Sandra GrillsSandra has been a director, a business owner, a project manager, a bookbinder, and a mother. Her current passion is reading and writing in Calgary, Alberta, Canada, where she lives with her husband, two amazing children, and a gecko named Captain Doug.

by Deborah Walker

Only astronauts from New State China will travel through the Ghost Rift. In the Ghost Rift sleeting particles of dust make the unseen visible. The Chinese have always known that spirits fill the air.

The crew of the Silver Nightingale laugh at the tortuous routes Westerners take to avoid the Rift. They’re surprised, but they’re relieved when quiet Sung Li, the newest recruit, volunteers to pilot the ship.

She watches the crew as they climb silently into the stasis pods. When they wake, they’ll imagine the feel of ghosts lingering on their skins. They will make loud, nervous jokes.

Sung Li dresses in the captain’s uniform. She has travelled far from the factory slums of Neo Shanghai. She has risen like a leaping salmon from the swarms of her contemporaries. Sung Li has travelled a thousand light years from her childhood, and from her mother’s incessant encouragement.

Sung Li watches the approaching Rift through the metal-glass window. She smoothes down the captain’s uniform, and she smiles. Sung Li has travelled far. She is looking forward to meeting the familiar look of her mother’s disapproval.

Milky Way - Full 180 Degree Panorama

inefekt69 via Creative Commons

A version of this story originally appeared in the Dark Stars anthology.


Deborah Walker grew up in the most English town in the country, but she soon high-tailed it down to London, where she now lives with her partner, Chris, and her two young children. Find Deborah in the British Museum trawling the past for future inspiration. Her stories have appeared in Fantastic Stories of the Imagination, Nature’s Futures, Lady Churchill’s Rosebud Wristlet and The Year’s Best SF 18 and have been translated into over a dozen languages.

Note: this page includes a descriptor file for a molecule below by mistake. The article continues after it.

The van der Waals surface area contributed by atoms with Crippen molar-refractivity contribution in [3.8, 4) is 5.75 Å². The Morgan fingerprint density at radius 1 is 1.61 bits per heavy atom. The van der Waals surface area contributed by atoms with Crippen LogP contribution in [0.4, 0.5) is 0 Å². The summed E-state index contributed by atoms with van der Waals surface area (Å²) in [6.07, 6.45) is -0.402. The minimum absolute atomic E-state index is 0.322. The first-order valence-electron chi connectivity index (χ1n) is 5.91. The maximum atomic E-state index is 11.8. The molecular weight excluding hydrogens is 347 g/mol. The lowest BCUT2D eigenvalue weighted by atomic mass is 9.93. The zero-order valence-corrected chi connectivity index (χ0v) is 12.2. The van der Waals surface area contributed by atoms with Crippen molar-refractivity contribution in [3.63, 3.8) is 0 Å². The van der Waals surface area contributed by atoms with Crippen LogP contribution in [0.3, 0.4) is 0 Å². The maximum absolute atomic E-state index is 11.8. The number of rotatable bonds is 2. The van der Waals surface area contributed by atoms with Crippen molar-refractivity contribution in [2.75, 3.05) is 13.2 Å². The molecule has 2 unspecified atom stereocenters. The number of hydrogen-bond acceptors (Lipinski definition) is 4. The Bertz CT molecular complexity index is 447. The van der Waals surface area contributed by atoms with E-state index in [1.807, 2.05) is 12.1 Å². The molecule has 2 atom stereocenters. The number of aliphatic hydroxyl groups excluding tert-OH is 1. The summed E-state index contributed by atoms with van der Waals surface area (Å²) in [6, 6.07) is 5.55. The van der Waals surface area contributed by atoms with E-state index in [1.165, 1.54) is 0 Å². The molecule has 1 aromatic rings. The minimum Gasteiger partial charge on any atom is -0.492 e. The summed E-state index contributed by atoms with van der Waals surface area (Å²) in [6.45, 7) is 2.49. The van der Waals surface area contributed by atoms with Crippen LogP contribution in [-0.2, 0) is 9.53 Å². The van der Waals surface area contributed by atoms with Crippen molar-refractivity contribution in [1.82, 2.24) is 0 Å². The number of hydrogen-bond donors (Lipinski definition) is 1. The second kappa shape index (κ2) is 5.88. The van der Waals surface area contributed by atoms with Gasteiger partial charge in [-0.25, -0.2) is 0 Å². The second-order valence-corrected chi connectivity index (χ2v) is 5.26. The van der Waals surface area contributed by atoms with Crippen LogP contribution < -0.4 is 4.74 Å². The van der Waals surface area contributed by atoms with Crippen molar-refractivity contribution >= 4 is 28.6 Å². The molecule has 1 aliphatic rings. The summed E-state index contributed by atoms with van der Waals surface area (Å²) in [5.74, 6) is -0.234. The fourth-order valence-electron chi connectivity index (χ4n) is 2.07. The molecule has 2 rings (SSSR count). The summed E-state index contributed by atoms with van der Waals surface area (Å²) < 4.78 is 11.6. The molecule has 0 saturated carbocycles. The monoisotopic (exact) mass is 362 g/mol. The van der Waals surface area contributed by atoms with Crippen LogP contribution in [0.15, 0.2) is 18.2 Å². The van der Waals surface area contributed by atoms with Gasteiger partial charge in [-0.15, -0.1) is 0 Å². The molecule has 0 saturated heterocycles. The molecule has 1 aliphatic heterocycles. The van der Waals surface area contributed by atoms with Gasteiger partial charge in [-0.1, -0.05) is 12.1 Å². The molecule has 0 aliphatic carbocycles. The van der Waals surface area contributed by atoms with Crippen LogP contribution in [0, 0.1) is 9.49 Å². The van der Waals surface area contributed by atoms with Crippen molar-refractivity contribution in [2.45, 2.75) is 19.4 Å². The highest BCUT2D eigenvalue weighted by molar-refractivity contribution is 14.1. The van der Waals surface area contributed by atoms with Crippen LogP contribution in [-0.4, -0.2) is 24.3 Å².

Sweat

Marek Pokorny via Creative Commons

I don’t mean to suggest that Dominic Delveccio was a remarkable person. His job required security clearance and he took pains to reveal this information to those he met, but the secrets he possessed were of little value. The near-hero he saw in the mirror scarcely resembled the sagging flop of nervous sweat and ill-timed anecdotes I knew.

The air conditioner was out the day he finally triumphed. It was a morning of damp armpits and crinkle-fans made from printer-paper. Everyone made the same joke about Indian summer. Dominic pried a yard of fabric from his generous backside and twirled a pen around his finger. The boss blamed Dom’s team as usual. Dominic’s jaw pulsed beneath a bread dough cheek. Boss got worked up, started in with the cussing and the personal insults.

That reliable gleam of hateful insolence tempered by resignation never left Dominic’s deep-set eyes as he fished in his pocket and pulled out his phone. The boss’ tirade trailed off as he stared at the number with a hint of recognition.

“What’s that?” he demanded.

Dom cracked his neck and said, “I called your mother. She’s been listening. She wants to talk.”